Universal York

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1850s Archives

 I could go on about the dozens of picturesque covered bridges that used to dot the York County countryside, but this will be my last post on them for now. I realize that they were rendered obsolete by mid-twentieth century transportation needs and were not really sustainable. It is a

Fellow blogger Scott Mingus has done extensive research on the Mifflin family of Hellam Township. He has written, both in his Cannonball blog and in his recently published book, The Ground Swallowed Them Up: Slavery and the Underground Railroad in York County, Pa., about the significant role Jonathan Mifflin, his wife Susannah

We lament, and rightly so, the loss of impressive York buildings, such as City Market and York Collegiate Institute. Still, it could have been worse. Here is an example of one urban renewal project that thankfully didn’t happen. While looking through the York Square file at the York County History

September wouldn’t seem like September if I didn’t do at least one post on the York Fair. Instead of starting with the file boxes of York Fair materials at the York County History Center and/or local newspapers of the past, this time I thought I would look at another source.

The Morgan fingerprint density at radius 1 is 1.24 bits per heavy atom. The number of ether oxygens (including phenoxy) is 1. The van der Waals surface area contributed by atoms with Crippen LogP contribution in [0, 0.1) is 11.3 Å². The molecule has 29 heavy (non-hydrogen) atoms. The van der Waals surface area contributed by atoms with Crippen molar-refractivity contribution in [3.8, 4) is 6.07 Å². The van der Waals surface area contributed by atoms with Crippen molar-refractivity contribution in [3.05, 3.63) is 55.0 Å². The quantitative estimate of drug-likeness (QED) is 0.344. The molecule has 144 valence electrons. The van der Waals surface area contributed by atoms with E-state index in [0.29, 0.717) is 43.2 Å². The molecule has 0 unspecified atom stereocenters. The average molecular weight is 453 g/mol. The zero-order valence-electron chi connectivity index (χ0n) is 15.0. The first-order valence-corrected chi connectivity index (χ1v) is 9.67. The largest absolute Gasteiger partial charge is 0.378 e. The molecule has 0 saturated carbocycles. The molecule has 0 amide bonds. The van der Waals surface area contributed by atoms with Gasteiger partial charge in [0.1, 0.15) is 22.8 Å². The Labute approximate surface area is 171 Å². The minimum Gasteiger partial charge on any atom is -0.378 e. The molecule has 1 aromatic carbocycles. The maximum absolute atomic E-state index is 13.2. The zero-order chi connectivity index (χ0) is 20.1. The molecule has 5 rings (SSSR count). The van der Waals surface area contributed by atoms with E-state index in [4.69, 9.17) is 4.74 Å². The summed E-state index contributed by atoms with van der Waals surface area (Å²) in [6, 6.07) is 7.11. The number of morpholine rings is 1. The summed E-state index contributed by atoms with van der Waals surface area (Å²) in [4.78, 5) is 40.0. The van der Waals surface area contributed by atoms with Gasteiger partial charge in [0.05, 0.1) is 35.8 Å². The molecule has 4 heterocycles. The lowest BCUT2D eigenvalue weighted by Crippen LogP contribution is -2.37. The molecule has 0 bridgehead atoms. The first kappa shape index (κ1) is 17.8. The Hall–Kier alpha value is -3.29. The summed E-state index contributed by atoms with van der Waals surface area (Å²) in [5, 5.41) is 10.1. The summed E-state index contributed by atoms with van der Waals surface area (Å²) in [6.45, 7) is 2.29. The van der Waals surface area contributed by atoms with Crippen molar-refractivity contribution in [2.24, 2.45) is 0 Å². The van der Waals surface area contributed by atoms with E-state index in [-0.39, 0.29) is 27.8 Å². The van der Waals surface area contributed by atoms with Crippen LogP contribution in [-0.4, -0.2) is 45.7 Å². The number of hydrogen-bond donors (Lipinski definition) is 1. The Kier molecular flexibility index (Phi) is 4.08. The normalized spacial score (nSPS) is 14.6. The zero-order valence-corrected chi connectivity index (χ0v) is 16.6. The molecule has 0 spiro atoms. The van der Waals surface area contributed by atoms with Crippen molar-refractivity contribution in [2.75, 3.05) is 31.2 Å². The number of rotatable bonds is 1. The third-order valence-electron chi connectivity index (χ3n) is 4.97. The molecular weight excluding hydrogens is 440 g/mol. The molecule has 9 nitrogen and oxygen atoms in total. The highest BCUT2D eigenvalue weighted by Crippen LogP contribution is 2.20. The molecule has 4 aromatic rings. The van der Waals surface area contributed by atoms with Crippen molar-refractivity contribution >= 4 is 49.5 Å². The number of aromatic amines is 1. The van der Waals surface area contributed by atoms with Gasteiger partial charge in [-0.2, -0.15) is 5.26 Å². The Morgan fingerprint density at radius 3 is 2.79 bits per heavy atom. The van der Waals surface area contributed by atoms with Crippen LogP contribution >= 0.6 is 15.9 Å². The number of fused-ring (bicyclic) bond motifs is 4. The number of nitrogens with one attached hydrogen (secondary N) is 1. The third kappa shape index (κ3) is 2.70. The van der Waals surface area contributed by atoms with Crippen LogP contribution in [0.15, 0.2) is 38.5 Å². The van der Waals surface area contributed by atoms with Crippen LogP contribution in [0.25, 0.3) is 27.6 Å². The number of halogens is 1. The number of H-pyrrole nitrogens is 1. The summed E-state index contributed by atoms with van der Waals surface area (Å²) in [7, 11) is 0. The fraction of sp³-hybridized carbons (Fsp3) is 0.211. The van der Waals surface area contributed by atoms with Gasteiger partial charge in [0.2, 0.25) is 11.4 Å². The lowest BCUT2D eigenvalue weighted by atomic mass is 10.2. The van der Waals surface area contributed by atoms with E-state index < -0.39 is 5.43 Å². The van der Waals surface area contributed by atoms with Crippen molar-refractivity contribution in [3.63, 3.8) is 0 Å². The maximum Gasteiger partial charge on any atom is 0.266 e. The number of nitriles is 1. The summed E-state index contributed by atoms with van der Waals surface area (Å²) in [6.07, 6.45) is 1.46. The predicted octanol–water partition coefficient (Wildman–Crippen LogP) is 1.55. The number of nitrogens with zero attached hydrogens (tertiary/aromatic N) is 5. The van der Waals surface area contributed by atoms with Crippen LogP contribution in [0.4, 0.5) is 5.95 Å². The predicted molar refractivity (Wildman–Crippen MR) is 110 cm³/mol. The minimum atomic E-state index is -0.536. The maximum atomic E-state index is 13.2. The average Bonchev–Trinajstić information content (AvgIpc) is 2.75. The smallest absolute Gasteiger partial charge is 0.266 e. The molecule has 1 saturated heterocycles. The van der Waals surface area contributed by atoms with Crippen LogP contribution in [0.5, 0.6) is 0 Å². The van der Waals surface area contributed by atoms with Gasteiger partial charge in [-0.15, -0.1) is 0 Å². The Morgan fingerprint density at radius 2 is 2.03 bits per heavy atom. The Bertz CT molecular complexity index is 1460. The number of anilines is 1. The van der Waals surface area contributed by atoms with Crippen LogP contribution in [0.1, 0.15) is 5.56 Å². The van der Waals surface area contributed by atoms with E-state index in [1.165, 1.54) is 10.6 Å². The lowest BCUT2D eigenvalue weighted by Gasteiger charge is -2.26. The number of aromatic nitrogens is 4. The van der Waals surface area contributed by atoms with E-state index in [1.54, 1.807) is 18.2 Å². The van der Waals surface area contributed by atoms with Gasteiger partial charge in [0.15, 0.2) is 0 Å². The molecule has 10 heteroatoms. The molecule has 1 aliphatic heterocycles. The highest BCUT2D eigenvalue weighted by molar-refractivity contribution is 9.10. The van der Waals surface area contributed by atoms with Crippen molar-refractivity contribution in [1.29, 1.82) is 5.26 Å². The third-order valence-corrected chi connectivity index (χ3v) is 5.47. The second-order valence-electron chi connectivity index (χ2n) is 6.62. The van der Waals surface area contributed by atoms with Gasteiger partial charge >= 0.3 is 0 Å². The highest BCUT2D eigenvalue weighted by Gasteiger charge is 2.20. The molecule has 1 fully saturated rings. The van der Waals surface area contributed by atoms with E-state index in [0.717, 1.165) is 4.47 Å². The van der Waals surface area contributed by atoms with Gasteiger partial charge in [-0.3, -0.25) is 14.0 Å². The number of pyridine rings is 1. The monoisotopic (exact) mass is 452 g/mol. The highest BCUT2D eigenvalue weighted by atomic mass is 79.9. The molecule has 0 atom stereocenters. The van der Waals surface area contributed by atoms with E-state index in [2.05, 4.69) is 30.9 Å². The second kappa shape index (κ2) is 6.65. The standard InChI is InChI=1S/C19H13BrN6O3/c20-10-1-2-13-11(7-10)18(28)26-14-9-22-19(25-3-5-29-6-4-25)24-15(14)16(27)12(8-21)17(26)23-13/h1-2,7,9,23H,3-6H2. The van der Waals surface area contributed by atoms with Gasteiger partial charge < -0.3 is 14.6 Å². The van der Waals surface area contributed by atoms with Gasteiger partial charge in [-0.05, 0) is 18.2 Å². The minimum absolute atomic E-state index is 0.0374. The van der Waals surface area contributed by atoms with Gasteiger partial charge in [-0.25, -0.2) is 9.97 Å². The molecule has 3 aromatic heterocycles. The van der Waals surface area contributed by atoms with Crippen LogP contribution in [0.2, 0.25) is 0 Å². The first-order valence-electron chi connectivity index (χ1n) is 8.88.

I have been looking at old photos of York’s square, following the various sites where Punch, the wooden cigar store statue, offered his bundle of cigars over the decades. The earliest photo of Punch (see above) also shows a very large sign for the Gazette Printing Office atop the building.

I have shared stories of some of the well-known persons who attended or taught at the York County Academy. They include Thaddeus Stevens, abolitionist and congressman and Samuel Bacon, charged by President Monroe with the founding of Liberia. Fellow blogger Jim McClure has shared information on other noted YCA alumni,